SLEEPING ROUGH under the stars to raise awareness and funds for homeless veterans, is one former soldier’s way of giving back to a charity which has changed his life.

Lance Corporal Michael Monaghan survived a devastating accident in Afghanistan 12 years ago, which threatened to leave him in a wheelchair for the rest of his life.

Overcoming multiple barriers both physically and mentally, he has found a love for farming and working with animals, which brought him to our small holding here in Ayr.

Michael sat down with me to bravely share his story and why he is so passionate about giving back to the charity which has supported him over the years and is helping thousands of soldiers who slipped though the net and are living life on the streets.

At the age of 22, Michael began his first tour in Helmand Province in South Afghanistan. He spent four months with the Queens Welsh Dragoon Guards, and he recalled spending day after day with his unit, sweeping the roads for bombs to allow vehicles to pass through safely.

After a two-week break back in Ayr with his family, he returned to Afghanistan on December 1, 2008 and four days later, him and two members of his unit were driving back to base when their vehicle was blown up by an improvised explosive device (IED).

“It went off underneath my seat and I remember it was like something from a film, everything was in slow motion,” he told me, “we were flung around the inside of the cab, blood was everywhere. If the bomb had been slightly bigger then I wouldn’t be here.”

Michael spent two weeks in hospital in Afghanistan before being flown back to the UK and checking in to Selly Oak Hospital in Birmingham – where he would spend the next two years of his life recovering. The bones in both his feet had been blown apart during the blast and doctors told him that he would never walk again.

Determined not to live out the rest of his days in a wheelchair, Michael spent the next four years undergoing extensive surgery – including 21 operations – and eventually in 2012, he tracked down a doctor in Oxford willing to operate on his left foot and he was fitted with a prosthetic leg.

He told me that during that period he struggled with suicidal thoughts, facing the same four walls, day in, day out.

“A lot of the boys in there with me didn’t make it and took their own lives,” he said.

Michael continues to struggle with his mental health, but since the birth of his son, Cole, nine years ago, he has made it a priority to seek help.

“If it wasn’t for Cole, and the ongoing support of my family and friends, I wouldn’t be here,” he admitted. A few years ago, Michael checked himself in to Hollybush House for war veterans, which provides specialised care and counselling for ex-servicemen.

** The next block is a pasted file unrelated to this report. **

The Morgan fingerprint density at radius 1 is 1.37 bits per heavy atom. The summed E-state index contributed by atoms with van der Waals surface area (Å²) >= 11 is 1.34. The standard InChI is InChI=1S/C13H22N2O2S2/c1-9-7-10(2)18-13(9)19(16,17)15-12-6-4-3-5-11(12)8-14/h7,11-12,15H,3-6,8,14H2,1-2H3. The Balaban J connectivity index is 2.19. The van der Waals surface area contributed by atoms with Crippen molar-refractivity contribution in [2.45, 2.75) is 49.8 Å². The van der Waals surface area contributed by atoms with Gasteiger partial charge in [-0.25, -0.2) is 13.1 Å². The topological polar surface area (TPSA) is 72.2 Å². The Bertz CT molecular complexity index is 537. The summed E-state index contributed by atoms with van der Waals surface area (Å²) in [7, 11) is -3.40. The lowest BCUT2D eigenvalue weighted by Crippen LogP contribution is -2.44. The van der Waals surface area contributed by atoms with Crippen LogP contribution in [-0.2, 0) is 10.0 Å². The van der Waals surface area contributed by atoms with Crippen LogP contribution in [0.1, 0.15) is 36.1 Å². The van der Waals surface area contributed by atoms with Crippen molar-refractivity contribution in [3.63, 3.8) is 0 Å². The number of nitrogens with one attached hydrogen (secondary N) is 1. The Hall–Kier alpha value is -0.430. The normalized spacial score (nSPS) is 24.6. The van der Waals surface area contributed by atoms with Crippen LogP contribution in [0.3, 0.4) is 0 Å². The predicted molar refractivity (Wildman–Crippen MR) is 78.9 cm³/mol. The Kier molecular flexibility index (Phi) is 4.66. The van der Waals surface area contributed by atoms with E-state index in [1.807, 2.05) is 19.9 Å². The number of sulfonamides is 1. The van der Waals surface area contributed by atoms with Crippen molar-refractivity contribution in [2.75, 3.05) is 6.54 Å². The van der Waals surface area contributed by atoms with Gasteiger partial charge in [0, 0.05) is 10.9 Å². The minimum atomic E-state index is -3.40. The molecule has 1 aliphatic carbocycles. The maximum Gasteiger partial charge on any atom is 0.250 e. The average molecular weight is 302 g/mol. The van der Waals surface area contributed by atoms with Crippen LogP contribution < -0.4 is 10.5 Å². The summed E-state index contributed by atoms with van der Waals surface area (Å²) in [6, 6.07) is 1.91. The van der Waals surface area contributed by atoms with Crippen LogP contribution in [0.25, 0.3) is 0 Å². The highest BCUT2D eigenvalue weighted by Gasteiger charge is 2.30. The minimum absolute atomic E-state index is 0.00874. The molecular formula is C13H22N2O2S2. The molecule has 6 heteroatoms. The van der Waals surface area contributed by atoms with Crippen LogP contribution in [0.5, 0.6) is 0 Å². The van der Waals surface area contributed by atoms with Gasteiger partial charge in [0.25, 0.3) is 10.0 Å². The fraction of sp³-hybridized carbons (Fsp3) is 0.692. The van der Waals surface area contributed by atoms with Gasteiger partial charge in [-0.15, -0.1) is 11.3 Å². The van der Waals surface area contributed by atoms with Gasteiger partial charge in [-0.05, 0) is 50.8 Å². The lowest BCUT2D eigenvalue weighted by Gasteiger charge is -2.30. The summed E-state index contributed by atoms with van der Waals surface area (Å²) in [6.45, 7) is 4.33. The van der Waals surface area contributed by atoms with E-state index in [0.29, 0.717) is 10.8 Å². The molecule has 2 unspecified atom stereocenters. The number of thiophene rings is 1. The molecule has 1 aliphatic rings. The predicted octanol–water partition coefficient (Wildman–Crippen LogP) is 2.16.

Despite having to take 28 pills a day to manage the pain in his right foot, whilst also battling with PTSD from the trauma of his accident, he still feels he has been one of the lucky ones and is building a bright future for him and his son.

Looking after animals and tractor work has been a huge therapy for Michael over the past few years, giving him a real purpose to get up in the morning.

He told me that thousands of soldiers end up on the streets as they aren’t able to make that transition and that homelessness is a legacy of the army that too often gets swept under the carpet.

The latest figures say that there are 6,000 homeless veterans living on UK streets, but Michael believes this number is far short of the reality.

This month, Michael, along with his nephew Shaun Stephen, best friend Scott McWhinnie and hundreds of others across the UK, are sleeping out under the stars to raise awareness of homelessness and vital funds for the Royal British Legion Industry (RBLI): which provides emergency shelter and housing support for homeless veterans, as well as career guidance to help those who are struggling to ease back into society.

It was Shaun who encouraged Michael to join in ‘The Great Tommy Sleep Out’ and explained why he himself, is taking part: “This is a time to reflect deeply about those who are not fortunate enough to have a solid roof over their heads and those who have spent time in the military and haven’t made it back to loved ones. This could easily have been my uncle. Our family is forever grateful he can stand beside us today and take part in this challenge.”

Michael, Shaun and Scott have so far raised over £500 and have pledged to sleep outside for 30 nights straight if they raise over £1000 – by the end of March. Shaun explained this amount would provide four veteran’s with ‘essential supplies’ to get them off the street and into accommodation. This includes PPE, toiletries, hot meals, fresh bedding, clothes, electrical items, and support and training to gain employment.

“All of this costs just £252 to get one veteran back in to earning an income and having a solid roof over their head,” said Shaun.

So far, the challenge has raised almost £75,000 across the UK and over 370 nights have been spent outdoors by members of the public.

The Great Tommy Sleep Out is a stark reminder of all those former servicemen who – unlike Michael – couldn’t make the transition back into normal life. It is our moral responsibility as a nation not to forget them, not to hide homelessness and to do what we can to ensure our brave soldiers who dedicated their lives for our country have a roof over their heads.